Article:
GBW Seminar 2015 logoThe Guild of Book Workers recently opened up registration for their annual Seminar on Standards of Excellence in Hand Bookbinding. The conference is held in a different location every year and offers presentations by masters in the field of book and paper arts. In addition, the event includes tours of nearby binderies, libraries, and other book arts-related businesses.

This year the seminar is being held in Cleveland, Ohio (U.S.) on October 15 – 17.

This year’s presentations look great – here’s the lineup (from the GBW website):

The Devil is in the Details with Christina Amato:

Creating miniature books, which are generally defined as being under three inches in any dimension, presents a number of challenges as well as creative opportunities. For this presentation, Christina will be demonstrating and discussing making miniature books, with a focus on edition work and dealing with content. Choosing an appropriate binding structure, materials, and tools will be discussed, as well as general tips and tricks.

The Meeting Guard: Its Use Historically and Its Use in Fine Binding, Conservation and Artist Books with Bill Minter:

The binding of certain books can be a challenge: in some cases, the text paper might be too thick or stiff for the book to function properly; in diaries and record books, the writer wants the pages to lay perfectly flat; and in scrapbooks or albums, mounted materials might hinder the opening. These and other challenges can be addressed with a “meeting guard” binding structure.

In this presentation, we will be looking at historical bindings that use the meeting guard and explore its place in artist books and conservation binding. The demonstration will include making meeting guards and sewing them for use on a number of books. The emphasis will be to produce a fully functional book that meets our standards and provides the reader with a book that is user-friendly.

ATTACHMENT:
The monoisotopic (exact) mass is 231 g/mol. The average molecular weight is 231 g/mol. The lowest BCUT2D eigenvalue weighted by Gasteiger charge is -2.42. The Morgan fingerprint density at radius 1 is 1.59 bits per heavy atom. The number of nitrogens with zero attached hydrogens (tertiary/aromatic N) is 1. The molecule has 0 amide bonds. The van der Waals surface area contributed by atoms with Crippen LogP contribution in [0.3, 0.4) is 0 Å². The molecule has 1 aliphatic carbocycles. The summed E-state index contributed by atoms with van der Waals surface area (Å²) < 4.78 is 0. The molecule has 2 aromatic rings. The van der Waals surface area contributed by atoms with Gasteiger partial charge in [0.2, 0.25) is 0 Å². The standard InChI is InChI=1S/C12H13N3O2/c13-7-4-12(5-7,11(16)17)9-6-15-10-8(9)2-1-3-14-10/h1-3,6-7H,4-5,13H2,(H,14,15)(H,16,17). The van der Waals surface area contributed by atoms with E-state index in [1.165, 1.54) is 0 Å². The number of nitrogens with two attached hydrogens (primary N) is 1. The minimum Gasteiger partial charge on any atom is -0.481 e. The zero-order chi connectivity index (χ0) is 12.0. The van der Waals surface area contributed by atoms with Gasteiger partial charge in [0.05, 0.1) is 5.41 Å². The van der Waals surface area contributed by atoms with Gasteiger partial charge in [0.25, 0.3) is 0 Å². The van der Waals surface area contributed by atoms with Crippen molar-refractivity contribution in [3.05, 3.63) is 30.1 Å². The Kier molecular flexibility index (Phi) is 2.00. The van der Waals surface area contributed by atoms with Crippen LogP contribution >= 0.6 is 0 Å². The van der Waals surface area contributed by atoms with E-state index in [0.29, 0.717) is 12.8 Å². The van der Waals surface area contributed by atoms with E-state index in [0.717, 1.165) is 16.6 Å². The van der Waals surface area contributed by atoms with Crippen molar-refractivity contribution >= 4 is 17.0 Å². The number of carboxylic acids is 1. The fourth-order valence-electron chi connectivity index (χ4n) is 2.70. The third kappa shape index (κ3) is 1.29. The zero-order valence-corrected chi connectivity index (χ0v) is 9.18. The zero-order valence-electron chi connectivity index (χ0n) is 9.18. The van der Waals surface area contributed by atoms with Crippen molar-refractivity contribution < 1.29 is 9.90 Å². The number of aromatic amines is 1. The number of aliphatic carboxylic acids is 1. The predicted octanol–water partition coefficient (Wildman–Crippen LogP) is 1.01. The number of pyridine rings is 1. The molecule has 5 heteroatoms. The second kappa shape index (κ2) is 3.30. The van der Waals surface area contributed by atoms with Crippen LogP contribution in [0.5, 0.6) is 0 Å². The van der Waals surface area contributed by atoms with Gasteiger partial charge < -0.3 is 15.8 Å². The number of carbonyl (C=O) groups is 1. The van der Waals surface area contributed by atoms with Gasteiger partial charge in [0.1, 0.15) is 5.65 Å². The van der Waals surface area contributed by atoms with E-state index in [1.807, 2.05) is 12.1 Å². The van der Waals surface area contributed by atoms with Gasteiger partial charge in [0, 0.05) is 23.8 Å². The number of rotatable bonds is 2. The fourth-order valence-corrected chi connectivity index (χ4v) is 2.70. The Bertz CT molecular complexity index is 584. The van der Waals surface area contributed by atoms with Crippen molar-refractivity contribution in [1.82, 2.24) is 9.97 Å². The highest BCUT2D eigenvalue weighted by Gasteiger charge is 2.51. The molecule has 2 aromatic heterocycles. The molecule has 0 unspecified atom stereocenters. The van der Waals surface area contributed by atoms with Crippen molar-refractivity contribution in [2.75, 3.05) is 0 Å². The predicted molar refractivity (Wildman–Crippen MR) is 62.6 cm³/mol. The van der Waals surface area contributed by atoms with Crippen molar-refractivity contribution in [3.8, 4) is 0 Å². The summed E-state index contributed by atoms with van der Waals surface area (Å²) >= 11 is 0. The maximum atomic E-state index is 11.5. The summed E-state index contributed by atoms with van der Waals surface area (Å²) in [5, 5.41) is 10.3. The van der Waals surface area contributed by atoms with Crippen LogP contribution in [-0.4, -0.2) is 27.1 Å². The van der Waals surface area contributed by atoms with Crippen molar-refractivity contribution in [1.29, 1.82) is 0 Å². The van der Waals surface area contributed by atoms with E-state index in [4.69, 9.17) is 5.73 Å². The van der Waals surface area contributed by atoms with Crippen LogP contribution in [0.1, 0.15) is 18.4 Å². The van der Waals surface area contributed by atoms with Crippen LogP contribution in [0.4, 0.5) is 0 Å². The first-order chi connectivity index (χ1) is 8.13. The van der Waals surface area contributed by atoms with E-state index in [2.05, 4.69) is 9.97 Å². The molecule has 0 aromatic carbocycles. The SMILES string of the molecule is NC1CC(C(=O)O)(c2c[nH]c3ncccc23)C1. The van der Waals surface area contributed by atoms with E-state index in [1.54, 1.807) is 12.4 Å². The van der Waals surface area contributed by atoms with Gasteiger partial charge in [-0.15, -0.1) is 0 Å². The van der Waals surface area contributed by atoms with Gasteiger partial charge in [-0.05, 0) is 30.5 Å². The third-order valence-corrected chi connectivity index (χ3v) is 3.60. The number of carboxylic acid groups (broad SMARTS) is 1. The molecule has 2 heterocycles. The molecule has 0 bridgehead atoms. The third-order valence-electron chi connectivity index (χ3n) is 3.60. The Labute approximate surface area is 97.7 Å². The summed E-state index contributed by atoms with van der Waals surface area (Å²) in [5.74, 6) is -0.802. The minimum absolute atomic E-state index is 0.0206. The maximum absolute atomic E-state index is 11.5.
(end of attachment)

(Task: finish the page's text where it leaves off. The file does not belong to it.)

The Paper Has Been Shipped! with Andrea Peterson:

Andrea would like to take you behind the scenes as papermaker and designer by leading you through the process of creating speciality papers for bookbinders. We will be entertaining the possibilties of handmade papers and why a binder would be of any interest. You will see the process of stenciled and watermarked papers as well as more simple paper styles. Andrea will be presenting the components that are most important to handmade paper and binder as they move forward to create amazing works.

Registration is open now through September 29th and they only have space for 150 people. I attended the seminar in 2011 when they held it in Boston – it was fantastic and I highly recommend that you attend if you have the opportunity.

Can’t make it? Live vicariously through handouts from previous year’s presentations.

Book arts bucket list

I’ve been visiting a lot of travel blogs lately and I found that most of them have something in common – bucket lists. For those of you who don’t know, a bucket list is a list of things you want to do before you die.

I find the concept of a bucket list to be both hopeful and morbid at the same time. However, I realized that I’ve been keeping a list in my head for a while – a list of book arts-related things.

I decided that it was time to write it all down. It’s a bit overwhelming to see all of these items in one place and I wonder how much of it is actually possible to accomplish (some of it is crazy-dreaming). I guess I should be focusing on the hopeful aspect of it all – I have a lot of years left in me!

Here it is, in no particular order:

Take a workshop at:

Take a workshop with:



  • Secret Belgian Binding
  • Woodblock carving & printing
  • Reduction printmaking
  • Print an edition using my Gocco


I imagine that this list will change over time. I look forward to crossing things off of it!

What’s on your bucket list? I’d love to hear about it!